3) There is a bipartisan and well esconced hardline pro-embargo Congressional cabal that is the firewall that keeps this issue under control.

This Congressional group takes and enforces the position that there should be no negotiations with Cuba under any circumstances, even at the expense of Alan Gross languishing in a Cuban prison for who knows how much longer.   They are:

Senator Bob Menendez (D-NJ)
Representative Albio Sires (D-NJ)
Representative Debbie Wasserman-Schultz (D-Fl)

Senator Marco Rubio (R-Fl)
Representative Ileana Ros Lehtinen (R-Fl)
Representative Mario Diaz-Balart (R-Fl)

It remains to be seen where two newly elected Cuban American members, U.S. Senator-Elect Ted Cruz (R-Tx) and Representative-Elect Joe Garcia ( D-Fl ) will stand concerning this issue.  Rep Wasserman-Schultz, the DNC Chair and a Jewish American, is included in this list because of her longstanding political alliance with the Diaz-Balart family and hardliner campaign financial support. Remember, its only about votes and money. Always.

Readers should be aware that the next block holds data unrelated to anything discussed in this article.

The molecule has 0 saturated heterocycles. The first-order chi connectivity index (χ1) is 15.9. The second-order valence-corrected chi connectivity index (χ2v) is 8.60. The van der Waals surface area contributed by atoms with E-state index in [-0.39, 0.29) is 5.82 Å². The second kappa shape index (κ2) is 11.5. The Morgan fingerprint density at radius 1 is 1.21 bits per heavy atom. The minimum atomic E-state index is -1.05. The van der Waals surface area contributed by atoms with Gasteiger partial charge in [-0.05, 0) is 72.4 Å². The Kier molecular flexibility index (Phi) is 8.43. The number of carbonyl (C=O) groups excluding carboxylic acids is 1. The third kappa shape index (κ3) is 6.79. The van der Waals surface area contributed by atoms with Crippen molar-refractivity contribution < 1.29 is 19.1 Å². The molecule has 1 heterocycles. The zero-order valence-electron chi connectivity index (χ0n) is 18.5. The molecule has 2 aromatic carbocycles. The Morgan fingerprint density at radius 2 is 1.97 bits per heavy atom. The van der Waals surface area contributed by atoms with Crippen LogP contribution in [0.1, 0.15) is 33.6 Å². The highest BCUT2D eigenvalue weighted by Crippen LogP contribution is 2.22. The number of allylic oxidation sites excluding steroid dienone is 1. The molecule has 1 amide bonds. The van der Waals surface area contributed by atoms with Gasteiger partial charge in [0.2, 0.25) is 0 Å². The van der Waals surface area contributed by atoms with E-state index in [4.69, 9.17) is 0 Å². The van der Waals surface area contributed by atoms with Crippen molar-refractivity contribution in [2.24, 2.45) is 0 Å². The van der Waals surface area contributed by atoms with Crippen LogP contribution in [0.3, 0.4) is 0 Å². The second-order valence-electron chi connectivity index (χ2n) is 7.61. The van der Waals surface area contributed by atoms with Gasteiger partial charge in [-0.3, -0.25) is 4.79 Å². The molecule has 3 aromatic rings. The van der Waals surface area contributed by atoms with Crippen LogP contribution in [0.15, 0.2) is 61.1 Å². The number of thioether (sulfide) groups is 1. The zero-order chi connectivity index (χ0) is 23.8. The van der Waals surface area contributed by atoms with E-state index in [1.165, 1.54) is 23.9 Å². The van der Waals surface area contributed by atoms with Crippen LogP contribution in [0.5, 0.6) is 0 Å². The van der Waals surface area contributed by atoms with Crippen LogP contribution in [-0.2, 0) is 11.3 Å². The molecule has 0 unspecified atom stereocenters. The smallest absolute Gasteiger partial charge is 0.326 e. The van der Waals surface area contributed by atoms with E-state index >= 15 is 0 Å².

President Obama will have to be willing to go over the protests of these Democratic members and stand up to the Republicans to say enough is enough and effectively break the logjam.   He will have to make a choice of whether to use his power to resolve this crisis definitively or capitulate to the hardliners.  President Obama will have another opportunity to put his Nobel Laureate status to work.  The only group that will curse an exchange of Gross for the Cuban Five and resetting U.S. Cuba relations will be a very small minority.  President Obama has the power in his grasp to resolve this situation and bring immediate relief to the Gross family, especially since he is entering his second term and did not need Florida to win his re-election.  The only political leverage these Congressional members have on the President is to hold up or stifle matters important to the Administration.   That makes staff worry.  However,  real political leadership and courage require taking risks, especially if it is to save lives and bring relief to human beings who are suffering, and in this case, suffering needlessly.   But has the President even been fully briefed in a 360 degree manner for him to properly assess and make up his mind on what he wants to do to get Alan Gross freed?  Judy Gross and her allies should seek out President Obama directly at every opportunity and include these Congressional members in her protests for Alan Gross' freedom.  They are blocking negotiation and dialogue.  Let these Congressional members look Judy Gross directly in the eye and tell her that the United States will not negotiate for her husband's freedom in Cuba.